4

NOTE

I have tried the following answer to a similar question , but it doesn't work: lstlisting line wrapping

My problem is trying to put the following code in latex:

import matplotlib.pyplot as plt
import numpy as np

t=[0,30,60,1*60+30,2*60,2*60+30,3*60,3*60+30,4*60,4*60+30,5*60,5*60+30,6*60,6*60+30,7*60,7*60+30,8*60,8*60+30,9*60,9*60+30,10*60]

tai=[40.1,40.1,40.1,40.2,40.3,40.5,40.5,40.6,40.7,40.8,41.0,41.0,41.0,41.0,41.0,41.0,41.0,41.1,41.2,41.2,41.2]

tao=[26.4,26.4,26.4,26.4,26.3,26.3,26.3,26.3,26.2,26.1,26.2,26.1,26.1,26.1,26.1,26.0,26.0,26.0,26.0,26.0,26.0]

twi=[25.7,25.7,25.6,25.5,25.5,25.5,25.5,25.4,25.4,25.4,25.4,25.0,25.0,25.0,25.0,25.0,25.0,25.0,25.1,25.1,25.1]

two=[33.2,32.7,32.4,32.1,31.8,31.7,31.4,31.2,31.0,30.8,30.9,30.8,30.7,30.7,30.6,30.6,30.6,30.4,30.5,30.5,30.4]


## this part of code by Joe Kington###########################
ax = plt.subplot(111) 
fig = plt.figure()
ax = plt.subplot(111)

ax.plot(t,tai,'--',label="air in")
ax.plot(t,tao,'o-',label="air out")
ax.plot(t,twi,label="water in")
ax.plot(t,two,'*-',label="water out")
box= ax.get_position()
ax.set_position([box.x0, box.y0, box.width * 0.8, box.height])

# Put a legend to the right of the current axis
ax.legend(loc='center left', bbox_to_anchor=(1, 0.5))
plt.xlabel('Time in seconds')
plt.ylabel('Temperature in $^{o}C$')
#plt.show()
######## End of code by Joe Kington #############################


print " \t The Averages \t"
print "The average of the temperature of inflow of air is %f \n"  %(np.mean(tai))

print "The average of the temperature of outflow of air is %f \n"  %(np.mean(tao))

print "The average of the temperature of inflow of water is %f \n"  %(np.mean(twi))

print "The average of the temperature of outflow of water is %f \n"  %(np.mean(two))

but like I said even putting in the option breaklines=True isn't helping.

Question

Is there any way to solve this problem via Latex directly and not via an indirect way?

  • 1
    I would suggest inserting spaces within your array definitions. Then lines break as expected. – Werner May 29 '13 at 3:50
  • @Werner Worked like a gem , but it still is a pain to put in all those spaces. – metric-space May 29 '13 at 3:53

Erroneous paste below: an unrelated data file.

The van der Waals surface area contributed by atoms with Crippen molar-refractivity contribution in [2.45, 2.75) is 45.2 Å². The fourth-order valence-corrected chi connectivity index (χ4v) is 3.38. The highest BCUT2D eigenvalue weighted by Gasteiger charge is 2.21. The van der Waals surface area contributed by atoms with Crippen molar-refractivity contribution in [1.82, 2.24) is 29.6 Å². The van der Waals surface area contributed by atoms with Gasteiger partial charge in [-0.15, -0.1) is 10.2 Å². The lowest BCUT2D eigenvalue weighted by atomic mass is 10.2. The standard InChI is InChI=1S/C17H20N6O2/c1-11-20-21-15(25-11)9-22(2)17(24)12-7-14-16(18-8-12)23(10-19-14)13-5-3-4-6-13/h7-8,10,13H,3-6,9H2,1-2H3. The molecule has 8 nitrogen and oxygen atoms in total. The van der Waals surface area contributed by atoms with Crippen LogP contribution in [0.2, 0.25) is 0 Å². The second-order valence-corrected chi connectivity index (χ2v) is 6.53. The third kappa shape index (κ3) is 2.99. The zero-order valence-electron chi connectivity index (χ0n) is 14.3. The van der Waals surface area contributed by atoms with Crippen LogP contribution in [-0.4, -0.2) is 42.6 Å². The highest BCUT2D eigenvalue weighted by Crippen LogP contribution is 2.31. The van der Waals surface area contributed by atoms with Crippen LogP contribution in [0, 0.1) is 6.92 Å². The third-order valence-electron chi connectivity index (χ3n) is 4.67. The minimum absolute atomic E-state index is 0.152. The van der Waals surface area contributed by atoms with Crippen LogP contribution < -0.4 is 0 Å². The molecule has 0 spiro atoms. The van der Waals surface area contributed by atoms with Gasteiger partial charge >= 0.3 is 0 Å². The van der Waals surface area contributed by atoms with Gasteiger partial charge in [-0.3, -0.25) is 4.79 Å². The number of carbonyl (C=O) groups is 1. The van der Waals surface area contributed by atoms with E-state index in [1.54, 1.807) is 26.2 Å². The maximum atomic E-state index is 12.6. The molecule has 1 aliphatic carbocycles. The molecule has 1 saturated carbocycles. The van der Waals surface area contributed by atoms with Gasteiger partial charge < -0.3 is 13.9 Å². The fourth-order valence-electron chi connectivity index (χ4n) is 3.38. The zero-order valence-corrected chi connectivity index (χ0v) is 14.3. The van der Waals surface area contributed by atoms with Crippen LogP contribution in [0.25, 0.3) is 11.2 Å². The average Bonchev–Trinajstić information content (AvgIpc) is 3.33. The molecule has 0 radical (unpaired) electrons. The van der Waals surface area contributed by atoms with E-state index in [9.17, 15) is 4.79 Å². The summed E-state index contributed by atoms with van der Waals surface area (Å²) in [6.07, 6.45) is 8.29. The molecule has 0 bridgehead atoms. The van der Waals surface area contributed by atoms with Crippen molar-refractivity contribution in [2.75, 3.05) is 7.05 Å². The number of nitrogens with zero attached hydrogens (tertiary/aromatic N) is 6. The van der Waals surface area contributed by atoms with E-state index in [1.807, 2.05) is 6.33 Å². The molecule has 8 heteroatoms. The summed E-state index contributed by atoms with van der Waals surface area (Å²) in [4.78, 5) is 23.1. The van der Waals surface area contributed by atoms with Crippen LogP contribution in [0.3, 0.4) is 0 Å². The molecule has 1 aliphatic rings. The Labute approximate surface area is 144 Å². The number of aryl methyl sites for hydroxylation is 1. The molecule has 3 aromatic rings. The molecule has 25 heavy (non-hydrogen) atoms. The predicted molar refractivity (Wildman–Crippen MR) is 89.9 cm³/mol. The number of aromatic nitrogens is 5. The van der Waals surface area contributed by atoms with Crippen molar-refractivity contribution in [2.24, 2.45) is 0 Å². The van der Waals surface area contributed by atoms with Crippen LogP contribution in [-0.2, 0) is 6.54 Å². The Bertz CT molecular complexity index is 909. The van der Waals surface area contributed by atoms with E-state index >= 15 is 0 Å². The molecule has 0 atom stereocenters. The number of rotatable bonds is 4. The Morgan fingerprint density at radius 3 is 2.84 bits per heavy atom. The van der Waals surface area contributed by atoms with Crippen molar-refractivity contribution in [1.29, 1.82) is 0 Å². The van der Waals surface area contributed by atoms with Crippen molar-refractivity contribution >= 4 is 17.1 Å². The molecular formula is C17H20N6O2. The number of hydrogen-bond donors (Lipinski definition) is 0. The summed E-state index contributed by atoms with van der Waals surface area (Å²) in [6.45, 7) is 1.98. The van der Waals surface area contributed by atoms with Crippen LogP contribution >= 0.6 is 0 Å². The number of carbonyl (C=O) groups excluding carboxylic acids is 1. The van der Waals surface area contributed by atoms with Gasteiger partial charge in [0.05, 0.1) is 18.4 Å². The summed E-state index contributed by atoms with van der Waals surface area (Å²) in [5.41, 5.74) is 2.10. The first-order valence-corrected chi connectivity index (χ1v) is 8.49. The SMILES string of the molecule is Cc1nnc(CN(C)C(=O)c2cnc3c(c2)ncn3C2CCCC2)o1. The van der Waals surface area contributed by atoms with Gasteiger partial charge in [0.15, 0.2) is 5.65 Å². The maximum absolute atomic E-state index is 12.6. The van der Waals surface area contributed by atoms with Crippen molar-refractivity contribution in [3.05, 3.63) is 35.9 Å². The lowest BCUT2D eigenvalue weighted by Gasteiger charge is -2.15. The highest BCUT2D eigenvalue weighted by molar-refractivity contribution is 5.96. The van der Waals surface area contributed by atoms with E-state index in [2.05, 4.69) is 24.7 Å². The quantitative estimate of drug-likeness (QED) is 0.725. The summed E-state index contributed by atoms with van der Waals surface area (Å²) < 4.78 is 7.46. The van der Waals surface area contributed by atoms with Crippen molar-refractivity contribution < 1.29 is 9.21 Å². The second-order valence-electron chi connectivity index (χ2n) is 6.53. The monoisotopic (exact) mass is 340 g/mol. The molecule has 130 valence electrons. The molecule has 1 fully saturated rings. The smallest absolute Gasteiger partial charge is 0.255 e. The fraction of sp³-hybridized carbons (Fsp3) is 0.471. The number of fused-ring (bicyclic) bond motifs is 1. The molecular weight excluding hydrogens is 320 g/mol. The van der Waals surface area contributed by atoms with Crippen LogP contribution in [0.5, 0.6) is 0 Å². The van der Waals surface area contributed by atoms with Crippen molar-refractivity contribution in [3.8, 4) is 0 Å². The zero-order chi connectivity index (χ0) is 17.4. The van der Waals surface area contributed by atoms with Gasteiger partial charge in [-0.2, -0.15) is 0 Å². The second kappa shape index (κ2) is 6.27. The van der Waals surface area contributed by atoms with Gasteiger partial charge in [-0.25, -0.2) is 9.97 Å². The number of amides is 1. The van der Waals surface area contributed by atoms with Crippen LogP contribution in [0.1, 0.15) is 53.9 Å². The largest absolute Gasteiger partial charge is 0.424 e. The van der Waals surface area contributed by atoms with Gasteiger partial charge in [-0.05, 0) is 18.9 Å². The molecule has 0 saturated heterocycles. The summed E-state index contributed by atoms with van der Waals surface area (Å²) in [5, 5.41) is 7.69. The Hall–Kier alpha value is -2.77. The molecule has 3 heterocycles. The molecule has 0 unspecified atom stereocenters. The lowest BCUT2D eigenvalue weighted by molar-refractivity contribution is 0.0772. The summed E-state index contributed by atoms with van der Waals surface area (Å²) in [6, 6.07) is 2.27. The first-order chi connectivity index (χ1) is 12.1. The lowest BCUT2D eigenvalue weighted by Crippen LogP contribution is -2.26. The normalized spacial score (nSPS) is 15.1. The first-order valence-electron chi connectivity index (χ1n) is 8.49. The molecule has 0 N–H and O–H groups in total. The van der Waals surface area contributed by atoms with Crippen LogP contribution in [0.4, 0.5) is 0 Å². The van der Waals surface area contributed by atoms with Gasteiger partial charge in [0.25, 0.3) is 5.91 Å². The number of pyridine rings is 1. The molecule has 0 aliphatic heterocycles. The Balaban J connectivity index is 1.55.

• @Werner Ah I just realised one doesn't have to put spaces everywhere – metric-space May 29 '13 at 3:54
5

Here is a something that does the trick, although it also allows for line breaks before commas: \lstset{literate={,}{,}1}.

enter image description here

\documentclass{article}
\usepackage{amsmath}
\usepackage{xcolor}
\usepackage{listings}
\lstset{
    frame=single,
    breaklines=true,
    postbreak=\raisebox{0ex}[0ex][0ex]{\ensuremath{\color{red}\hookrightarrow\space}},
    literate={,}{,}1
}
\begin{document}
\begin{lstlisting}[language=Python]
import matplotlib.pyplot as plt
import numpy as np

t=[0,30,60,1*60+30,2*60,2*60+30,3*60,3*60+30,4*60,4*60+30,5*60,5*60+30,6*60,6*60+30,7*60,7*60+30,8*60,8*60+30,9*60,9*60+30,10*60]

tai=[40.1,40.1,40.1,40.2,40.3,40.5,40.5,40.6,40.7,40.8,41.0,41.0,41.0,41.0,41.0,41.0,41.0,41.1,41.2,41.2,41.2]

tao=[26.4,26.4,26.4,26.4,26.3,26.3,26.3,26.3,26.2,26.1,26.2,26.1,26.1,26.1,26.1,26.0,26.0,26.0,26.0,26.0,26.0]

twi=[25.7,25.7,25.6,25.5,25.5,25.5,25.5,25.4,25.4,25.4,25.4,25.0,25.0,25.0,25.0,25.0,25.0,25.0,25.1,25.1,25.1]

two=[33.2,32.7,32.4,32.1,31.8,31.7,31.4,31.2,31.0,30.8,30.9,30.8,30.7,30.7,30.6,30.6,30.6,30.4,30.5,30.5,30.4]


## this part of code by Joe Kington###########################
ax = plt.subplot(111) 
fig = plt.figure()
ax = plt.subplot(111)

ax.plot(t,tai,'--',label="air in")
ax.plot(t,tao,'o-',label="air out")
ax.plot(t,twi,label="water in")
ax.plot(t,two,'*-',label="water out")
box= ax.get_position()
ax.set_position([box.x0, box.y0, box.width * 0.8, box.height])

# Put a legend to the right of the current axis
ax.legend(loc='center left', bbox_to_anchor=(1, 0.5))
plt.xlabel('Time in seconds')
plt.ylabel('Temperature in $^{o}C$')
#plt.show()
######## End of code by Joe Kington #############################


print " \t The Averages \t"
print "The average of the temperature of inflow of air is %f \n"  %(np.mean(tai))

print "The average of the temperature of outflow of air is %f \n"  %(np.mean(tao))

print "The average of the temperature of inflow of water is %f \n"  %(np.mean(twi))

print "The average of the temperature of outflow of water is %f \n"  %(np.mean(two))
\end{lstlisting}
\end{document}

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